A small reversible, and expendable knife Turnknife™ is available. Its complex shape is produced by extrusion from a high durability proprietary steel, and the final critical features are produced by grinding. This knife is positioned and retained to its mounting surface by a clamp. The knife requires complex and precise features on both its mounting surface and its clamp. In addition, the knife cannot cut thick parts because of its small protrusion from the rotor.
My U.S. Pat. No. 5,097,790 teaches a reversible, trapezoidal shaped knife which is miniature in size and is held in place by a bolted clamp. This knife has many advantages over conventional knives but is limited to cutting parts which have light to medium cross-sections. Being reversible and precisely located on the rotor by two pins, the protrusion of this knife from the front edge of the rotor has a practical limit. Because this amount of protrusion affects its ability to cut through the material, this knife is not a good choice for cutting parts with very thick cross-sections, such as from 3/8" to 11/2" for many materials.
To solve this problem, as disclosed in the parent application, a clamp-knife design was developed which used only `exotic material` and was capable of cutting parts as thick as with conventional knives, such as up to 11/2" for many materials and shapes. The knife used only about 12% of the materials of conventional knives.
The knife was designed to be resharpened at least three times. The rear face of the knife was butted up against a ledge, which ledge was formed either in the clamp or the rotor seat. This ledge was fixed. When a new knife was placed in the seat and clamped into position, it extended its maximum unsupported distance from the clamp and seat. This clamp-knife design was not designed for use in abusive conditions. That is, if the granulator were designed for granulating plastic material, such as scrap plastic from a molding machine and used in-house, the knife would only expect to cut plastic. However, it was found in actual use even where a granulator was used in-house where only scrap plastic should be encountered, metal parts such as bolts, would find their way into the granulator and the knife, because of its extension from the clamp and seat, would tend to break.
Broadly, the present invention embodies a rotor seat-knife-adjustable clamp design which overcomes the breaking of the knife in abusive conditions and which allows the knife to be resharpened and precisely repositioned on the average at least three times. Further, the knife is smaller than conventional knives and uses only about 12% of the material used in conventional knives for the same purpose.
The knife is trapezoidal in cross-section and includes a rear wall, an upper surface and a sloped surface which terminates in a cutting edge. Where the upper surface and sloped surface intersect they define a knife alignment edge.
The rotor seat has a floor and rear wall formed therein. The knife is seated on the floor with its rear edge butted up against the rear wall. The rotor seat is also characterized by tapped holes.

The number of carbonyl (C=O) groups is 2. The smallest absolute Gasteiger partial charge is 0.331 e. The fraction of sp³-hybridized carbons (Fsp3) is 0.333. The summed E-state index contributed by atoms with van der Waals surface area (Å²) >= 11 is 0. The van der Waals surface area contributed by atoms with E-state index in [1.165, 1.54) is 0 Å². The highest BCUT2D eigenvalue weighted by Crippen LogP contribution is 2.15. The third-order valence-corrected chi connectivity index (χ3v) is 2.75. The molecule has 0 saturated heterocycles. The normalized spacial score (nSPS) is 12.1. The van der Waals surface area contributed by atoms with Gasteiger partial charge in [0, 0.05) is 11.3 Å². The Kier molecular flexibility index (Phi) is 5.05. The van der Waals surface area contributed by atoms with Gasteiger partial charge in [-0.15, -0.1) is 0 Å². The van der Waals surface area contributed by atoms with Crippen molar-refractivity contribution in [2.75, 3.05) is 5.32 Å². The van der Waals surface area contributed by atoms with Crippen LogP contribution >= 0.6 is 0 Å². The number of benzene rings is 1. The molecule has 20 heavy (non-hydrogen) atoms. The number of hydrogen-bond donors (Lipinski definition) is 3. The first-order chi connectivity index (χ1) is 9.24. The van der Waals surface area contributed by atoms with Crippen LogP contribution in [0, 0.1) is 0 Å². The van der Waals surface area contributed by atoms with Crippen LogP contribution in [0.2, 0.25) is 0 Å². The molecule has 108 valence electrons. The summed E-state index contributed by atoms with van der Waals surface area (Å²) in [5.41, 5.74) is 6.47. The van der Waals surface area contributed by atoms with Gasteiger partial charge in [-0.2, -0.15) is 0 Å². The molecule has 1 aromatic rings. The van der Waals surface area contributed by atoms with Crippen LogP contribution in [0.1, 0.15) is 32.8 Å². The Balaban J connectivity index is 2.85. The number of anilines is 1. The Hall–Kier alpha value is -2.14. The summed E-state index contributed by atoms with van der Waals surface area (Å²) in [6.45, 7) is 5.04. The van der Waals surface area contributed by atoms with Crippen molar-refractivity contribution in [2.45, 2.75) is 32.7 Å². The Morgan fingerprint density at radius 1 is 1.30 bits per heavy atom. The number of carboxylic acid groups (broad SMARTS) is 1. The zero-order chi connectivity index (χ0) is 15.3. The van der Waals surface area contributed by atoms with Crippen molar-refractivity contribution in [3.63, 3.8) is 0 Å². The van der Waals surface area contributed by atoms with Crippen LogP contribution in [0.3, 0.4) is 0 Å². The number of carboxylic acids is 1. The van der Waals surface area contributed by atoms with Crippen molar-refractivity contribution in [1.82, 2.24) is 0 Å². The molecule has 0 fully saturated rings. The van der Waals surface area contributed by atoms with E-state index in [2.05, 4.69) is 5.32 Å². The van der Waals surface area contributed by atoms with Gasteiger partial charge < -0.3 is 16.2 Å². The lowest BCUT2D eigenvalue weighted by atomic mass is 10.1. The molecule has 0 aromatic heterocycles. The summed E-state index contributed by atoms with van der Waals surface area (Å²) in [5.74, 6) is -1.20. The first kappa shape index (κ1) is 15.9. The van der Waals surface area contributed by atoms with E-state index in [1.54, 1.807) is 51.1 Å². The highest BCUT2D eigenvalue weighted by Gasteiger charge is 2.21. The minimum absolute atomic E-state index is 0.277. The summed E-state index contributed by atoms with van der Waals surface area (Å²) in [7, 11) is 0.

The clamp includes a plurality of holes. The wall defining each hole is characterized by a stepped surface which defines a first upper hole of a diameter greater than the bolt head which will pass therethrough and a second narrower lower hole of a diameter greater than the shaft of the bolt which passes therethrough. The clamp is further characterized by a rear wall and a forward portion, the forward portion having a sloped upper surface, and a flat bottom surface which intersect at a clamp alignment edge.
The enlarged holes in the clamp allow the clamp position to be adjusted each time a knife is seated. When a knife is seated it engages the rear wall of the rotor seat. The location of the rear wall is constant or fixed. A gauge is used to position the clamp with reference to the knife edge, which is immovable, and the rear wall of the clamp, which is moveable. The gauge, which is a single U-shaped piece, locates the clamp with reference to the knife such that the sloped surface of the knife and the sloped upper surface of the adjustable clamp lie in substantially the same plane and the knife alignment edge and clamp alignment edge are adjacent to one another. This ensures that the knife receives maximum support from the clamp.
Once a cutting edge becomes dull,, the knife is removed and resharpened. The resharpened knife is then placed on the floor of the rotor seat with the rear wall of the knife butted up to the rear wall of the rotor seat. Dimensionally the knife is smaller with reference to the distance between its rear wall and the cutting edge. Again, the gauge is used, typically one gauge at each end of the knife, and the clamp is moved until it is properly positioned such that the knife alignment edge and clamp alignment edge are adjacent to one another. That is, the clamp is now properly aligned with reference to the new size of the knife to provide maximum support to the knife. It is important to advance the clamp sufficiently toward the edge of the knife to provide maximum support, but not too far forward such that it would interfere with (hit) the stationary (bed) knife. Once the knife is properly positioned then the bolts are secured.
The knife and clamping arrangements described herein dramatically improve the economics of attaining longer lasting knife edges, reduce machine downtime and labor costs due to less frequent changes, an improves granulate quality by minimizing fines.